'It had been growing in Britain for more than 150 years,' writes Richard Mabey in Flora Britannica, 'an awesome but apparently well-mannered curiosity of Victorian shrubberies and ornamental lakesides, with no more than a hint of troll-like mischief in its huge, looming umbels ... Then, in 1970, it broke cover.'
   I first noticed it, probably in that year, growing by the water along the Cambridge 'backs', and an impressive sight it was. The thing grows to 12ft and more, with a thick, speckled stem and cartwheel-sized flowerheads. It is not a pretty sight, though undeniably sculptural, and it is not only invasive but toxic, direct contact with the plant causing an unpleasant rash.
   Our giant hogweed, Heracleum mantegazzianum, is a different species from the Russian menace (Heracleum sosnowskyi), but they are close relatives, and all giant hogweeds are good for a little public panic from time to time, and the odd newspaper headline. 
  One of Mabey's Flora Britannica contributors writes of giant hogweed growing along the river Kent in Cumbria. 'Occasionally it escapes onto the roadside verge and causes a frisson of anxiety in the local newspapers, which describe the dangers of handling it ... When gas pipes were being laid across the A6 nearby, a warning notice, 'Danger, Heavy Plant Crossing', was displayed at the foot of one of these escapees.'

Monday 5 October 2020

Real, Classic Poetry on Radio 4!

 Yesterday afternoon Radio 4 broadcast a drama, written by Michael Simmons Roberts, about Milton's Lycidas. What's more, there's a second one coming, about Tennyson's In Memoriam A.H.H. Yes, real poetry – and by dead white European males – on Radio 4! Can such things be? it seems they can, and I'm delighted.
   The Milton drama told the background story of the composition of Lycidas pretty well, with plentiful quotation from the poem. Young Milton was perhaps a little miscast, coming over as too lightweight and, indeed, modern-sounding – but who's quibbling? This was a welcome foray into real, classic poetry on a network whose output on that front is largely banal and/or crashingly 'woke' and 'diverse'.
   For myself, I've never warmed to Lycidas, which, for all its technical brilliance, seems to be a textbook demonstration of how the strictly correct classical elegy doesn't work in English: our best elegies are warmer and looser, far less 'classical' – notably Gray's great Elegy Written in a Country Churchyard, and indeed In Memoriam. Samuel Johnson was no fan of Lycidas, distrusting its artificiality, and opining that 'it is not to be considered as the effusion of real passion; for passion runs not after remote allusions and obscure opinions. Passion plucks no berries from the myrtle and ivy, nor calls upon Arethuse and Mincius, nor tells of rough satyrs and fauns with cloven heel. Where there is leisure for fiction there is little grief.' A sweeping judgment, as so often with the good Doctor, but there is truth in it.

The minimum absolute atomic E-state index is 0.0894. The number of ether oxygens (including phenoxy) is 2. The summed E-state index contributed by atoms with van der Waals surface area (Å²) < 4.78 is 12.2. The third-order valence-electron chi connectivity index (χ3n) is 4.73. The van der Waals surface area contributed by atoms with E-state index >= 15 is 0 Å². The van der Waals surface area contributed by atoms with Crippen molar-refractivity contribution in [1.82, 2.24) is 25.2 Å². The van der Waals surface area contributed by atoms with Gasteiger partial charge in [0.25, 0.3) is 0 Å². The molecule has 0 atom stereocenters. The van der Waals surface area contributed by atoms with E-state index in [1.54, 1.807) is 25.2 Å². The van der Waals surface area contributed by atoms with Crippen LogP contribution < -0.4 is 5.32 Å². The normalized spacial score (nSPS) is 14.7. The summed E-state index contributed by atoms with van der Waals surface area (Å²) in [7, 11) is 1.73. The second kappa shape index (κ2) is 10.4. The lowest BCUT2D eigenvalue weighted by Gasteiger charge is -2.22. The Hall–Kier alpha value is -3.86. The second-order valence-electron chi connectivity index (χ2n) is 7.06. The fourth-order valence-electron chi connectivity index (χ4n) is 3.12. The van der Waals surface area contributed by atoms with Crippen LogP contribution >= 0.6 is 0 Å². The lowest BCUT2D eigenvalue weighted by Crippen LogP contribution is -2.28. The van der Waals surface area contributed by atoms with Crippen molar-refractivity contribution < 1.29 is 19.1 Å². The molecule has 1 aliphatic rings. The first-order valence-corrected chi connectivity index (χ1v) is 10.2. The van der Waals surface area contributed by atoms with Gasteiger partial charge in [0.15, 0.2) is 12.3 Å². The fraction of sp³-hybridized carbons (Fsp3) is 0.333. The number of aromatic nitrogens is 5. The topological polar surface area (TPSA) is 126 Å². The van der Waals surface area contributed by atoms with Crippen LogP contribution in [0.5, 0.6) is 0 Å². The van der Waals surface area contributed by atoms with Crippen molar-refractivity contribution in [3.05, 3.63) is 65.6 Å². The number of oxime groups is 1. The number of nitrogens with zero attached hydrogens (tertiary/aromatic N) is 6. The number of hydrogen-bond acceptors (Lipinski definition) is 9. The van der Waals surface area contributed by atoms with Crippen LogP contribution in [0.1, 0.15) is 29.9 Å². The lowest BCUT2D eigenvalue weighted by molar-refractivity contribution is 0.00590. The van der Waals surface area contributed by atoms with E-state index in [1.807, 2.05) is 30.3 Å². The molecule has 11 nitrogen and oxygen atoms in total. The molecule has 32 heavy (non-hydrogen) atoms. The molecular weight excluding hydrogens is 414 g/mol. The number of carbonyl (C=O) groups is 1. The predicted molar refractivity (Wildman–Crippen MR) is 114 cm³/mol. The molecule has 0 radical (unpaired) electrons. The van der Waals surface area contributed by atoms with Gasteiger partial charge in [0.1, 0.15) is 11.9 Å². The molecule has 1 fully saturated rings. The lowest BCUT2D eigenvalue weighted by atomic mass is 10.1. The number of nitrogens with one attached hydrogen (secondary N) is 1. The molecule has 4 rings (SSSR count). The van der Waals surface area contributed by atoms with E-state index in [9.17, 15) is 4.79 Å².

Anyway, I'm looking forward to In Memoriam

Sunday 4 October 2020

'We have seen him long enough upon stilts...'

 In 1786, Fanny Burney was offered a position she would have been wise to refuse, but could hardly have done so at the time – to join the Court of George III as assistant Keeper of the Robes to his Queen, Charlotte of Mecklenburg-Strellitz. She endured four years in this surprisingly demanding and severely constraining role before falling ill and securing her release. Her diaries of this period are of great interest to historians, as Burney had a ringside seat during some very turbulent times at Court, but they are often painful to read, as she is so clearly in the wrong place and suffering decidedly shabby treatment. 
   Towards the end of her time at Court, she has an unexpected encounter, outside St George's Chapel at Windsor, with James Boswell, who loses no time in urging her to escape and resume her old life. 'His comic-serious face and manner have lost nothing of their wonted singularity,' Burney notes, 'nor yet have his mind and language.' To move the subject away from herself, she asks after 'Mr Burke's book' (Reflections on the Revolution in France).